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The DARPA Model for Transformative Technologies: Perspectives on the U.S. Defense Advanced Research Projects Agency
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Contents

Notes on Contributors

xi

Acknowledgements

xix

1.

Introduction: DARPA—The Innovation Icon

1

Patrick Windham and Richard Van Atta

DARPA’s Historical Mission and Organization

2

DARPA’s Organization and Budget

9

Important Features of the DARPA Model

12

The Remainder of this Book

24

References

25

PART I: PERSPECTIVES ON DARPA

27

2.

Fifty Years of Innovation and Discovery

29

Richard Van Atta

The “DARPA Model”

30

DARPA’s Origins: Strategic Challenges ~1958

31

DARPA Roles

37

Key Elements of DARPA’s Success

37

Tension Between DARPA Roles

39

DARPA’s Successes

39

DARPA’s Role in Creating a Revolution in Military Affairs

41

Sustaining the DARPA Vision

42

References

43

3.

NSF and DARPA as Models for Research Funding: An Institutional Analysis

45

Michael J. Piore, Phech Colatat, and Elisabeth Beck Reynolds

I. Methodology and Research Approach

47

II. Basic Findings

48

III. Interpretation

67

Conclusions

72

References

75

4.

The Connected Science Model for Innovation—The DARPA Model

77

William B. Bonvillian

Introduction: Fundamentals of Defense Technology Development

77

Innovation Systems at the Personal Level: Great Groups

88

DARPA as a Unique Model—Combining Institutional Connectedness and Great Groups

93

Elements of the DARPA Model

98

Summary

112

References

113

5.

The Value of Vision in Radical Technological Innovation

119

Tamara L. Carleton

The Value of Vision in Radical Technological Innovation

119

Conclusion

135

References

136

6.

ARPA Does Windows: The Defense Underpinning of the PC Revolution

145

Glenn R. Fong

Introduction

145

PARC and HCI

147

Alto’s Offspring

151

The Rest of the Story

158

Xerox’s ARPA Brats

164

Windows on the Future

171

Conclusions

173

References

175

7.

Rethinking the Role of the State in Technology Development: DARPA and the Case for Embedded Network Governance

179

Erica R. H. Fuchs

1. Introduction

179

2. The Developmental Network State

183

3. The Changing Faces of DARPA

189

4. Methods

198

5. Results and Discussion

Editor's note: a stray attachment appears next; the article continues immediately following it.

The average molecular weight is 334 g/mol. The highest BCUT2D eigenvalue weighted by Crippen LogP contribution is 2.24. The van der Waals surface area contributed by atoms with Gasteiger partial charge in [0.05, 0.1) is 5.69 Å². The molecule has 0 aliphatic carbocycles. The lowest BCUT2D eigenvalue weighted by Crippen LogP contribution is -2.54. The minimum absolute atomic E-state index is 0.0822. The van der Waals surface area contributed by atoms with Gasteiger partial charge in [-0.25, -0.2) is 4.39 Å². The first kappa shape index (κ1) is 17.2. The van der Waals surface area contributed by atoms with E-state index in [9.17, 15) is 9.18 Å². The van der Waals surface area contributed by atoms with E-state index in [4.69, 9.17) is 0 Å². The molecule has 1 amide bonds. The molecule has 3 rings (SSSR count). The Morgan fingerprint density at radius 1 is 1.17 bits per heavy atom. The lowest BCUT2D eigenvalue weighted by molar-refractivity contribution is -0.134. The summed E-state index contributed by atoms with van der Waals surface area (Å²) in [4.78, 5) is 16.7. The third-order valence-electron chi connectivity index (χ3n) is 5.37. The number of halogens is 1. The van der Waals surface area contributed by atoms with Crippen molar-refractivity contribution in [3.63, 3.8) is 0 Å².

200

6. Discussion: the DARPA Program Manager—Embedded Network Agent

219

7. Conclusions

222

Acknowledgements

223

References

224

8.

DARPA’s Process for Creating New Programs

229

David W. Cheney and Richard Van Atta

Introduction

229

General Framework and Typical Patterns of Program Development

233

Case Studies of the Development of DARPA Programs

236

Have Blue (Stealth)

237

Assault Breaker (Standoff Precision Strike)

244

Amber/Predator (High Altitude Long Endurance UAVs)

249

Optoelectronics Program

256

High Definition Systems

262

Spintronics (Quantum Computing)

268

Personalized Assistant that Learns (PAL)

272

Topological Data Analysis

276

Revolutionizing Prosthetics

279

Findings, Conclusions, and Key Observations

282

Concluding Thoughts

286

References

287

9.

Some Questions about the DARPA Model

289

Patrick Windham

References

297

PART II: THE ROLE OF DARPA PROGRAM MANAGERS

301

10.

DARPA—Enabling Technical Innovation

303

Jinendra Ranka

The Role of DARPA

303

DARPA and Innovation?

304

Developing and Running DARPA Programs

306

Important Questions to Ask

310

Timelines

311

Additional Thoughts on Why DARPA is Needed

312

A Flexible and Supportive Agency

314

11.

Program Management at DARPA: A Personal Perspective

315

Larry Jackel

Getting New Programs Approved

316

Soliciting and Reviewing Proposals

316

Managing Programs

317

Independence, Responsibility, and Accomplishments

318

PART III: APPLYING THE DARPA MODEL IN OTHER SITUATIONS

321

12.

Lessons from DARPA for Innovating in Defense Legacy Sectors

323

William B. Bonvillian

Conclusion: Innovation in the Defense Legacy Sector

354

References

357

13.

ARPA-E and DARPA: Applying the DARPA Model to Energy Innovation

361

William B. Bonvillian and Richard Van Atta

Overview

361

I. The DARPA Model

365

II. ARPA-E—A New R&D Model for the Department of Energy

383

III. The Remaining Technology Implementation Challenge for DARPA and ARPA-E

409

IV. Conclusion—Brief Summary of Key Points

426

References

428

14.

IARPA: A Modified DARPA Innovation Model

435

William B. Bonvillian

The DARPA Model in the Context of Innovation Policy

436

The IARPA Model

441

Two Challenges to DARPA and its Clones—Manufacturing and Scaling up Startups

447

Conclusion

449

References

450

15.

Does NIH need a DARPA?

453

Robert Cook-Deegan

Biomedical Success

455

PART IV: CONCLUSIONS

461

16.

Lessons from DARPA’s Experience

463

Richard Van Atta, Patrick Windham and William B. Bonvillian

Important Features

464

Creating New Technical Communities

466

DARPA and the Future

467

Further Reading

471

DARPA Documents

471

General Histories of DARPA

471

Histories of DARPA’s Contributions to Information Technology

472

List of Illustrations and Tables

473

Index

475